The United States Mint today released the 2012-P Denali National and Preserve Park Five Ounce Silver Uncirculated Coin for $229.95.
This new issue contains five ounces of .999 fine silver, has a three inch diameter and shares the same designs as the Denali National Park Quarter — also released today. Its initial price however, is $25 more than the starting price of the previous releases due to the price increase last month for numismatic silver coins.
The Denali uncirculated coin honors the national park and preserve that spans six million acres in Alaska. It is the fifteenth collectible issue of the America the Beautiful Five Ounce Silver Uncirculated Coin™ series and the final one for 2012.
2012-P Denali National Park Silver Coin Ordering Details
Buyers can purchase the 2012-P Denali National Park Five Ounce Silver Uncirculated Coin directly from the U.S. Mint online store located here, or by phone at 1-800-USA-MINT (872-6468). Hearing- and speech-impaired customers with TTY equipment may order at 1-888-321-MINT (6468).
A shipping and handling fee of $4.95 applies to all domestic orders.
Mintage and Sales Expectations
Denali silver uncirculated coin mintages are kept to a maximum of 25,000 and there are no household ordering limits. The silver coins dated 2010 sold out with mintages of 27,000 each but each of the 2011 issues remain available and have a higher per design mintage of 35,000.
Demand since October has increased for both the collectible and related bullion five ounce silver coins. The first three 2012-dated five ounce uncirculated coins registered debut sales around the 6,500 area. The last one, honoring Hawai’i Volcanoes National Park, logged much higher opening one-week sales of 9,186. After the first several days, new sales generally retreat significantly.
The latest sales figures for the 2011-2012 America the Beautiful Five Ounce Silver Uncirculated Coins and the sites they commemorate are listed below. The "as of date" for these sales is October 29, 2012.
|Year||5 Oz Silver Uncirculated Coin||Latest Sales|
|2011||Gettysburg National Military Park, PA||23,988|
|2011||Glacier National Park, MT||19,983|
|2011||Olympic National Park, WA||17,472|
|2011||Vicksburg National Military Park, MS||17,654|
|2011||Chickasaw National Recreation Area, OK||15,884|
|2012||El Yunque National Forest, PR||14,434|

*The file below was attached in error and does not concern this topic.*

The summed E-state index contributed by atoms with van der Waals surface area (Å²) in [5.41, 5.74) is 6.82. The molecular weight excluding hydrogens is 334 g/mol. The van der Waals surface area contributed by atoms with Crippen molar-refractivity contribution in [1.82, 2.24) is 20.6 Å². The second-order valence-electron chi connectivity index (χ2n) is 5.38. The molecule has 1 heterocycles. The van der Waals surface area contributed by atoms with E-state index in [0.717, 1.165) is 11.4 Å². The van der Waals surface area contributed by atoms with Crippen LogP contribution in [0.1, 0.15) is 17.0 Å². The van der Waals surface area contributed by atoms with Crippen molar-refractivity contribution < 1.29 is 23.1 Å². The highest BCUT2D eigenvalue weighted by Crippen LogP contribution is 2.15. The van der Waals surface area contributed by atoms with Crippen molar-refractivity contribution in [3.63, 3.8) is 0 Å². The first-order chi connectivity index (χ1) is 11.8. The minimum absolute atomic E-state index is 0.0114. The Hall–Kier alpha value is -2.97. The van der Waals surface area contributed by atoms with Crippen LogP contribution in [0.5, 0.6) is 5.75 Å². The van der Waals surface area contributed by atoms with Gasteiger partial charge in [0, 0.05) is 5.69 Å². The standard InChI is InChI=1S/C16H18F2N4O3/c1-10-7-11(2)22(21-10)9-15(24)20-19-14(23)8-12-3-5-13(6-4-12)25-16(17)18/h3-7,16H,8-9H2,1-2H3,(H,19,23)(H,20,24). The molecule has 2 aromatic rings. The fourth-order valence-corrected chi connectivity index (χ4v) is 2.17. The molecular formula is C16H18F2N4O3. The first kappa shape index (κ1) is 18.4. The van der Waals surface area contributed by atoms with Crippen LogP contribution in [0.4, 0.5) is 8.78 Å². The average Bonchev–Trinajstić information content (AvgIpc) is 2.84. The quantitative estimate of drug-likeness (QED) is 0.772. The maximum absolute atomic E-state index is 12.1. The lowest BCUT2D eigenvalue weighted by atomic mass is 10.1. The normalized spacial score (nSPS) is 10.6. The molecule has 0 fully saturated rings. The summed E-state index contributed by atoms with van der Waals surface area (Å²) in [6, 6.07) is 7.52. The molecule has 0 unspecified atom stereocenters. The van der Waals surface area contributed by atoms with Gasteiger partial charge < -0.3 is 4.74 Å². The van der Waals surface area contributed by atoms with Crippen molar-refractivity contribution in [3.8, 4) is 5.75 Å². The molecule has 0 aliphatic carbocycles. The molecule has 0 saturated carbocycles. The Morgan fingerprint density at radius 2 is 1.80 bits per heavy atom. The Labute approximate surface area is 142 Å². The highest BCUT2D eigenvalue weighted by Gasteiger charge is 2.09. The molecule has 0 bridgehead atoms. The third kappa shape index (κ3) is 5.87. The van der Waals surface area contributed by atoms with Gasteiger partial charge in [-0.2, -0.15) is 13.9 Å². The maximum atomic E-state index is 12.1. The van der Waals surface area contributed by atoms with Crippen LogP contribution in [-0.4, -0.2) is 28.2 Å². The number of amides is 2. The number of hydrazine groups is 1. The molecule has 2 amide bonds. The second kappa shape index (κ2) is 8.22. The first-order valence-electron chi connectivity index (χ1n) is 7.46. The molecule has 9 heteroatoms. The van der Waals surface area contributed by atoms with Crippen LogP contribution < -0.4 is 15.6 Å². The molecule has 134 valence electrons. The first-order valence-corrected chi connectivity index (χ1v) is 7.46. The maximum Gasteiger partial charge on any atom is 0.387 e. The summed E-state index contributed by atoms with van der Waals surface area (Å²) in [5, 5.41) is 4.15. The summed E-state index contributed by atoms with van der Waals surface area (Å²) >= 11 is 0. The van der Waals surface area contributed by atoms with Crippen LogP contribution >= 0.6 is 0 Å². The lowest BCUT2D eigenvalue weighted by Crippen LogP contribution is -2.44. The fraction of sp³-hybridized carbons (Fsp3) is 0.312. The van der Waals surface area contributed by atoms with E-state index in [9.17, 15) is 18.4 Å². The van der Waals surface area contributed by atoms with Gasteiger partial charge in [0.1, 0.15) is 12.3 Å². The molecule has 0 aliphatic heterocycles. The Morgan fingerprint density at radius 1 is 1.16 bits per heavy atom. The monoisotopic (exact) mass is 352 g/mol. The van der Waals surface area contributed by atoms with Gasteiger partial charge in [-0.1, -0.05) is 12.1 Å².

|2012||Chaco Culture National Historical Park, NM||11,708|
|2012||Acadia National Park, ME||11,848|
|2012||Hawai’i Volcanoes National Park, HI||11,223|
|2012||Denali National Park and Preserve, AK||–|
Uncirculated Coin Specifications and Designs
As mentioned earlier, the Denali silver uncirculated coin shares the same designs as the Denali quarter right down to the inscriptions. The reverse features a close-up of a Dall sheep and Mount McKinley rising in the background. Inscriptions of DENALI, ALASKA, 2012 and E PLURIBUS UNUM surround the artwork.
The obverse features an image of former President George Washington by John Flanagan and the inscriptions, UNITED STATES OF AMERICA, IN GOD WE TRUST, QUARTER DOLLAR and LIBERTY. This arrangement is shared by all of the strikes in the America the Beautiful coin series.
A special characteristic of the five ouncers though are their edge lettering of .999 FINE SILVER 5.0 OUNCE. This was quite a feat when the U.S. Mint was first preparing these extra-large coins because their thickness is 0.16 inches.
All collector specimen in the program display the "P" mint mark of Philadelphia, are capsulated to protect the uncirculated finish and come packaged in a black presentation case with a Certificate of Authenticity.
In all, 56 sites under the management of the National Park Service will be honored in the America the Beautiful coin series that began in 2010 and will finish in 2021. Every state, U.S. territory and the District of Columbia will be represented with a coin bearing a design on its reverse emblematic of the site being honored.
I think it will be tough sledding for 5 oz coins with premiums so high now. Why pay more when you could have saved $25 a coin with higher silver prices?